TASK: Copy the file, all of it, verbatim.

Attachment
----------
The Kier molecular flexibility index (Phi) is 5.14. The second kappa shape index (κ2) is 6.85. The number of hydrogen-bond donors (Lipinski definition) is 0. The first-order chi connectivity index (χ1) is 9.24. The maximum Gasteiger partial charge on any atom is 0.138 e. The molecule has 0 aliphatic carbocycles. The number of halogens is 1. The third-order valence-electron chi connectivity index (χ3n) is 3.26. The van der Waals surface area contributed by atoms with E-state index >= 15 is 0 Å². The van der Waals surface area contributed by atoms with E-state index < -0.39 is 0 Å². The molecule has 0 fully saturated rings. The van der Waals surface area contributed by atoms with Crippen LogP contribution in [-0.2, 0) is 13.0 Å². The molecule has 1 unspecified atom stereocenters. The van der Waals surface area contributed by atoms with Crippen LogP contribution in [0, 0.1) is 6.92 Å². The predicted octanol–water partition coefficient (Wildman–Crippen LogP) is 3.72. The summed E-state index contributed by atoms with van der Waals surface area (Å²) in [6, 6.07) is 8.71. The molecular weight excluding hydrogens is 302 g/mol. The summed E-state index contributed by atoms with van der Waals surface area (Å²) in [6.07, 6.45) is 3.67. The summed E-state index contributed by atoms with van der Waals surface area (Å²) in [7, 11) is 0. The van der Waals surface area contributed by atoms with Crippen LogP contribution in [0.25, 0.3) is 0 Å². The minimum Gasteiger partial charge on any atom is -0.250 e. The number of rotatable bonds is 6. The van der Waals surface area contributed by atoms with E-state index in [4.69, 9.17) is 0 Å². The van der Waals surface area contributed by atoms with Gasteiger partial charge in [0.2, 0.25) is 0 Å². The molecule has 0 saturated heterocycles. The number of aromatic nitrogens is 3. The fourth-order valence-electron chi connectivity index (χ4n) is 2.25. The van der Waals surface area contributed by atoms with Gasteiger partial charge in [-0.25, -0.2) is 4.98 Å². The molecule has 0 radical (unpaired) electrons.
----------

The Kier molecular flexibility index (Phi) is 5.14. The second kappa shape index (κ2) is 6.85. The number of hydrogen-bond donors (Lipinski definition) is 0. The first-order chi connectivity index (χ1) is 9.24. The maximum Gasteiger partial charge on any atom is 0.138 e. The molecule has 0 aliphatic carbocycles. The number of halogens is 1. The third-order valence-electron chi connectivity index (χ3n) is 3.26. The van der Waals surface area contributed by atoms with E-state index >= 15 is 0 Å². The van der Waals surface area contributed by atoms with E-state index < -0.39 is 0 Å². The molecule has 0 fully saturated rings. The van der Waals surface area contributed by atoms with Crippen LogP contribution in [-0.2, 0) is 13.0 Å². The molecule has 1 unspecified atom stereocenters. The van der Waals surface area contributed by atoms with Crippen LogP contribution in [0, 0.1) is 6.92 Å². The predicted octanol–water partition coefficient (Wildman–Crippen LogP) is 3.72. The summed E-state index contributed by atoms with van der Waals surface area (Å²) in [6, 6.07) is 8.71. The molecular weight excluding hydrogens is 302 g/mol. The summed E-state index contributed by atoms with van der Waals surface area (Å²) in [6.07, 6.45) is 3.67. The summed E-state index contributed by atoms with van der Waals surface area (Å²) in [7, 11) is 0. The van der Waals surface area contributed by atoms with Crippen LogP contribution in [0.25, 0.3) is 0 Å². The minimum Gasteiger partial charge on any atom is -0.250 e. The number of rotatable bonds is 6. The van der Waals surface area contributed by atoms with E-state index in [4.69, 9.17) is 0 Å². The van der Waals surface area contributed by atoms with Gasteiger partial charge in [0.2, 0.25) is 0 Å². The molecule has 0 saturated heterocycles. The number of aromatic nitrogens is 3. The fourth-order valence-electron chi connectivity index (χ4n) is 2.25. The van der Waals surface area contributed by atoms with Gasteiger partial charge in [-0.25, -0.2) is 4.98 Å². The molecule has 0 radical (unpaired) electrons.